If you are nearsighted, you can see everything in focus close up, but out of focus in the distance. Reason: The light beam is already bundled in front of the retina. The parts of the eye that are important for the visual process are not exactly coordinated with one another.
The most common cause is an eyeball that is too long or too high a refractive power of the cornea or lens. These factors are partly inherited and develop particularly in the first three decades of life. External factors, such as intensive close work or reading in poor light, can promote the development of myopia.
With farsightedness, far-sightedness is good, but near-sightedness is blurred. This is the focal point, i.e. the sharp image behind the retina. At least in theory. Of course, the rays also hit the retina here. However, they are not fully united at this point.
As a result, we see the picture blurred. Cause: Most of the eyeball is too short. But it can also be because the refractive power of the lens and cornea is too weak. Farsightedness is usually innate.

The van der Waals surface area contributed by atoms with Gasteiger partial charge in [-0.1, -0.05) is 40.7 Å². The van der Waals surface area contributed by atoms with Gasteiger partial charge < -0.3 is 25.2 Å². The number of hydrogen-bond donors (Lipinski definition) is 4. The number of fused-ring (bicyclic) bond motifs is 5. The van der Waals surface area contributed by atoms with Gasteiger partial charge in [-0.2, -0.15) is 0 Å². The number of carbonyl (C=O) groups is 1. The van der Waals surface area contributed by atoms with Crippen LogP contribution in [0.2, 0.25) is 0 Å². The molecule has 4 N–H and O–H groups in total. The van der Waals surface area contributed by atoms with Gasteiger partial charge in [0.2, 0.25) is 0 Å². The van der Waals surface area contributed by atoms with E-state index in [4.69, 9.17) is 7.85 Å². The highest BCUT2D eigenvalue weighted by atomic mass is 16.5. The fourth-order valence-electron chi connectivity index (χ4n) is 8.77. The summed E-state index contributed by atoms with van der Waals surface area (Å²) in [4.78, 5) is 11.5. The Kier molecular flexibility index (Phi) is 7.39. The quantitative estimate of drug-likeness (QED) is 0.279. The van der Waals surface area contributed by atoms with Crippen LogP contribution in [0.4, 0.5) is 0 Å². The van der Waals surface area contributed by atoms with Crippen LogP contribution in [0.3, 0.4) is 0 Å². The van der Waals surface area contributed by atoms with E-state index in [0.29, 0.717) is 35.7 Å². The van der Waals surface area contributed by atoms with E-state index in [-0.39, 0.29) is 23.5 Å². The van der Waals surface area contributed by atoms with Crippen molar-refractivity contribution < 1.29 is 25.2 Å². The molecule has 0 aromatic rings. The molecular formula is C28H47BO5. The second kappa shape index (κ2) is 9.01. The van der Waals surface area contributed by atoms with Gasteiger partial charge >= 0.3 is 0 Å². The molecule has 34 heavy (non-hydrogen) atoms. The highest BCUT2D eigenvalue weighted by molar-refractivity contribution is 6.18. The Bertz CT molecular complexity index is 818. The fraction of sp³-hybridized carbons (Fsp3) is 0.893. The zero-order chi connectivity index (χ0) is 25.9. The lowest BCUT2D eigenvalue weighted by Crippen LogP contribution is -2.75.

For some, the arm is not long enough to hold the book far enough away from the eye that the letters are no longer blurred. It was all much better in the past. With age, the eyes subside. It is very natural. Presbyopia therefore does not belong to the ametropia in the narrower sense.
Presbyopia is caused by a loss of elasticity in the lens. It can no longer bulge so much. As a result, we can no longer focus properly on objects that are closer.
From the age of 40 to 50, this leads to difficulties in focusing the eye closely. It's a normal aging process that affects more or less everyone.
Better known as astigmatism or astigmatism. In people with astigmatism, the surface of the cornea is not smoothly rounded like the surface of a sphere, but rather deformed. It is arched to different degrees in different places.
This leads to a distorted image on the retina and thus to blurred vision. The curvature of the cornea is usually congenital, but it can also be caused by scars after corneal injuries or inflammation.